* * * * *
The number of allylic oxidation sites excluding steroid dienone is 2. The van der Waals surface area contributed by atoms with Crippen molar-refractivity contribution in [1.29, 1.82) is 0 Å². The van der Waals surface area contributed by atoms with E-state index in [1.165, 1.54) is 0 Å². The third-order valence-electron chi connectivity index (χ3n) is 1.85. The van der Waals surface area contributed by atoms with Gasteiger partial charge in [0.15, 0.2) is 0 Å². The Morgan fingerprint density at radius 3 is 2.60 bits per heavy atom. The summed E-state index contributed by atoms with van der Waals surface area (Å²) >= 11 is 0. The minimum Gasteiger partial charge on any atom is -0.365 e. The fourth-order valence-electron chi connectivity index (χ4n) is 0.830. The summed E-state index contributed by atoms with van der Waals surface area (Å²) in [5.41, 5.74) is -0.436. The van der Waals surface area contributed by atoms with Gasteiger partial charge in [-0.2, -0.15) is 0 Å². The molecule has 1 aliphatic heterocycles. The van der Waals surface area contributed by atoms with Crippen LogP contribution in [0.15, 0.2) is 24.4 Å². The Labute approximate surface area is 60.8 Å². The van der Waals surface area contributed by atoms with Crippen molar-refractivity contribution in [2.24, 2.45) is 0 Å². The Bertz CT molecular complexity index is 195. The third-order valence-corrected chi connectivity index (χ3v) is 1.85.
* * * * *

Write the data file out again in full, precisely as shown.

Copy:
The number of allylic oxidation sites excluding steroid dienone is 2. The van der Waals surface area contributed by atoms with Crippen molar-refractivity contribution in [1.29, 1.82) is 0 Å². The van der Waals surface area contributed by atoms with E-state index in [1.165, 1.54) is 0 Å². The third-order valence-electron chi connectivity index (χ3n) is 1.85. The van der Waals surface area contributed by atoms with Gasteiger partial charge in [0.15, 0.2) is 0 Å². The Morgan fingerprint density at radius 3 is 2.60 bits per heavy atom. The summed E-state index contributed by atoms with van der Waals surface area (Å²) >= 11 is 0. The minimum Gasteiger partial charge on any atom is -0.365 e. The fourth-order valence-electron chi connectivity index (χ4n) is 0.830. The summed E-state index contributed by atoms with van der Waals surface area (Å²) in [5.41, 5.74) is -0.436. The van der Waals surface area contributed by atoms with Gasteiger partial charge in [-0.2, -0.15) is 0 Å². The molecule has 1 aliphatic heterocycles. The van der Waals surface area contributed by atoms with Crippen LogP contribution in [0.15, 0.2) is 24.4 Å². The Labute approximate surface area is 60.8 Å². The van der Waals surface area contributed by atoms with Crippen molar-refractivity contribution in [2.24, 2.45) is 0 Å². The Bertz CT molecular complexity index is 195. The third-order valence-corrected chi connectivity index (χ3v) is 1.85.